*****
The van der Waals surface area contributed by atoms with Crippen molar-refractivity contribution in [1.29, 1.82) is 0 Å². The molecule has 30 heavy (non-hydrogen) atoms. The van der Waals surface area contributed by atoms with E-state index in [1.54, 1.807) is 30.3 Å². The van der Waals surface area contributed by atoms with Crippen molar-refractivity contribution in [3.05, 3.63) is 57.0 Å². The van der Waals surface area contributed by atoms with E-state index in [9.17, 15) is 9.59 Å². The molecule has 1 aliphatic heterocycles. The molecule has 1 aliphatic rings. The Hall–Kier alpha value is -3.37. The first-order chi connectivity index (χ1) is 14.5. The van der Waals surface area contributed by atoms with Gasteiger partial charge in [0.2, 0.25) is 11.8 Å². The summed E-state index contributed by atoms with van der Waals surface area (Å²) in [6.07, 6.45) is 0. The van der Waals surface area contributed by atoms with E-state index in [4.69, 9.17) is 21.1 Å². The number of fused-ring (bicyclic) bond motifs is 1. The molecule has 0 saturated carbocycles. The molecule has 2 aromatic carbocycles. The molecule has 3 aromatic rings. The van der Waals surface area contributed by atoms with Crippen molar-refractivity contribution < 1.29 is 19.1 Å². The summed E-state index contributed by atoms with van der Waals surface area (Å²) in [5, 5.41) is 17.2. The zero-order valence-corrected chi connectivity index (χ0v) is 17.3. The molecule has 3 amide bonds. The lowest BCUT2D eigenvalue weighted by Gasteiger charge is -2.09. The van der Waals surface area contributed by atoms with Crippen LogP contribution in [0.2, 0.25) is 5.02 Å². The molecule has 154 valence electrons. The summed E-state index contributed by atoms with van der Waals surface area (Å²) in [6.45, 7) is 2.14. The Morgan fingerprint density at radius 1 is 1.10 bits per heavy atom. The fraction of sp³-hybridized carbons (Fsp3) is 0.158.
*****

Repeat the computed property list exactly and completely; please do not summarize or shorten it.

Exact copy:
The van der Waals surface area contributed by atoms with Crippen molar-refractivity contribution in [1.29, 1.82) is 0 Å². The molecule has 30 heavy (non-hydrogen) atoms. The van der Waals surface area contributed by atoms with E-state index in [1.54, 1.807) is 30.3 Å². The van der Waals surface area contributed by atoms with Crippen molar-refractivity contribution in [3.05, 3.63) is 57.0 Å². The van der Waals surface area contributed by atoms with E-state index in [9.17, 15) is 9.59 Å². The molecule has 1 aliphatic heterocycles. The molecule has 1 aliphatic rings. The Hall–Kier alpha value is -3.37. The first-order chi connectivity index (χ1) is 14.5. The van der Waals surface area contributed by atoms with Gasteiger partial charge in [0.2, 0.25) is 11.8 Å². The summed E-state index contributed by atoms with van der Waals surface area (Å²) in [6.07, 6.45) is 0. The van der Waals surface area contributed by atoms with E-state index in [4.69, 9.17) is 21.1 Å². The number of fused-ring (bicyclic) bond motifs is 1. The molecule has 0 saturated carbocycles. The molecule has 2 aromatic carbocycles. The molecule has 3 aromatic rings. The van der Waals surface area contributed by atoms with Crippen molar-refractivity contribution < 1.29 is 19.1 Å². The summed E-state index contributed by atoms with van der Waals surface area (Å²) in [5, 5.41) is 17.2. The zero-order valence-corrected chi connectivity index (χ0v) is 17.3. The molecule has 3 amide bonds. The lowest BCUT2D eigenvalue weighted by Gasteiger charge is -2.09. The van der Waals surface area contributed by atoms with Crippen LogP contribution in [0.2, 0.25) is 5.02 Å². The molecule has 154 valence electrons. The summed E-state index contributed by atoms with van der Waals surface area (Å²) in [6.45, 7) is 2.14. The Morgan fingerprint density at radius 1 is 1.10 bits per heavy atom. The fraction of sp³-hybridized carbons (Fsp3) is 0.158.